Meter is like the recipe for a beautiful poem

It seems to me that meter and rhyme in poetry is like a recipe for beauty. It’s like saying “although a poem can take any form, if you follow these rules you have a greater likelihood of writing a nicely structured poem that will be pleasing to the ear.” I used to think of the rules of the various kinds of poetry as useless and arbitrary, and perhaps they are, but there are some distinct advantages as well. For example, it’s really easy to love a well structured sonnet.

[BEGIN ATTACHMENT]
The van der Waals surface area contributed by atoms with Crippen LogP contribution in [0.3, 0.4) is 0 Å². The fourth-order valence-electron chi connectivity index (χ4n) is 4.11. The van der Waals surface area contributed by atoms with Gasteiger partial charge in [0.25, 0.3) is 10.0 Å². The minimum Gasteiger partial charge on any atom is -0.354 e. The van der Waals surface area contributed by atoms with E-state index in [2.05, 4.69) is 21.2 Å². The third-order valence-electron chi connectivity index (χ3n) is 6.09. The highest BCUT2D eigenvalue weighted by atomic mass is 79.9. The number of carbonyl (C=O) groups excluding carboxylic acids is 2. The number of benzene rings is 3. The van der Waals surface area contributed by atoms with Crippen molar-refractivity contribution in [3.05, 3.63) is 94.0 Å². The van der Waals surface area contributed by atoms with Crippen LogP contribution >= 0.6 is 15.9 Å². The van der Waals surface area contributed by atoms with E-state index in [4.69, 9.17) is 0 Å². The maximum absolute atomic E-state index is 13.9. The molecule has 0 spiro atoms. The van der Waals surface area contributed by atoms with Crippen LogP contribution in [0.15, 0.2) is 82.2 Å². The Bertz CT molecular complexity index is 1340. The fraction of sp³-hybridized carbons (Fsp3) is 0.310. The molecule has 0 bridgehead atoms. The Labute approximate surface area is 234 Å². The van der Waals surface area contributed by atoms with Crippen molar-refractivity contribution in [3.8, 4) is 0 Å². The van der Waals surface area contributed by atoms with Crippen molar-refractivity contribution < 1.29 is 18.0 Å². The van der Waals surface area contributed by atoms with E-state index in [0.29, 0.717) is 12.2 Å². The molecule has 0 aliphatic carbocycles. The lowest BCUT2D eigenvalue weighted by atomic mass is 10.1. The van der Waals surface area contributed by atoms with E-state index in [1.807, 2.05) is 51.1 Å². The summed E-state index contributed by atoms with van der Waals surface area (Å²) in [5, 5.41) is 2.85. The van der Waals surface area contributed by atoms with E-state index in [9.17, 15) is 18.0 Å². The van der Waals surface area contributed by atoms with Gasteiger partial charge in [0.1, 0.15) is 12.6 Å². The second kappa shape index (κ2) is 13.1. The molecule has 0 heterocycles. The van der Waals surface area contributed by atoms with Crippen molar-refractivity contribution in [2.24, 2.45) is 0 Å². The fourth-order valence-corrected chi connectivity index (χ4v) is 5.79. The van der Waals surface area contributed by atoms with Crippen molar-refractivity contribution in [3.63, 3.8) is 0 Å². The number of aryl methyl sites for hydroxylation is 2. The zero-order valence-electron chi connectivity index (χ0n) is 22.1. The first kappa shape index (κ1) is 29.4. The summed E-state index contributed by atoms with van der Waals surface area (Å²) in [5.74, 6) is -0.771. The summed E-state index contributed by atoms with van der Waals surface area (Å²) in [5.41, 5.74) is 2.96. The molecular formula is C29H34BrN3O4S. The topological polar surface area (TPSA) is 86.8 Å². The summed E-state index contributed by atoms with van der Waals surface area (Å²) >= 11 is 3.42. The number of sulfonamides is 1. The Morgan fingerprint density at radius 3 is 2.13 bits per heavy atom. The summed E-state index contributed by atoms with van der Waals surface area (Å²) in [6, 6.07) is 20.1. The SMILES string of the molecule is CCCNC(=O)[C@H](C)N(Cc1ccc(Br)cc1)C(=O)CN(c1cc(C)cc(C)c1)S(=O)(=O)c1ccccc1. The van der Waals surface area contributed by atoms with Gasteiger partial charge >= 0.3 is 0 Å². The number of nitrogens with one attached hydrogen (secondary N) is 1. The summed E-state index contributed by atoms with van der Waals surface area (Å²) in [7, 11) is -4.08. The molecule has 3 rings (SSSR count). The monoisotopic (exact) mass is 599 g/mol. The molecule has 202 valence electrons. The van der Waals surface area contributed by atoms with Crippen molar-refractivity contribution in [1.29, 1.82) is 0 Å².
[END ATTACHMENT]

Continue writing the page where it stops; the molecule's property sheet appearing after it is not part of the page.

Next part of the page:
One of my favorite forms of sonnet uses three quartets and a couplet, and iambic pentameter. I haven’t had the guts to write one, but I will one day. I like that form of sonnet because I understand it and because it really sounds good to me. So much of poetic structure is really fairly understandable once you break it down. It’s remembering what is called what that always trips me up!

Here’s an example. “Iambic pentameter” just means a line where there are five beats to it. The “beats” are made by the stress on the syllables. Example:

the BEATS are MADE by ALL the STRESS in WORDS.

If you stressed the syllables as shown, that would be pentameter. “Pent” just means five, like pentagon. That is the foundation of a lot of poetry and quite a bit of what Shakespeare wrote. Maybe I’ll try writing a sonnet now!

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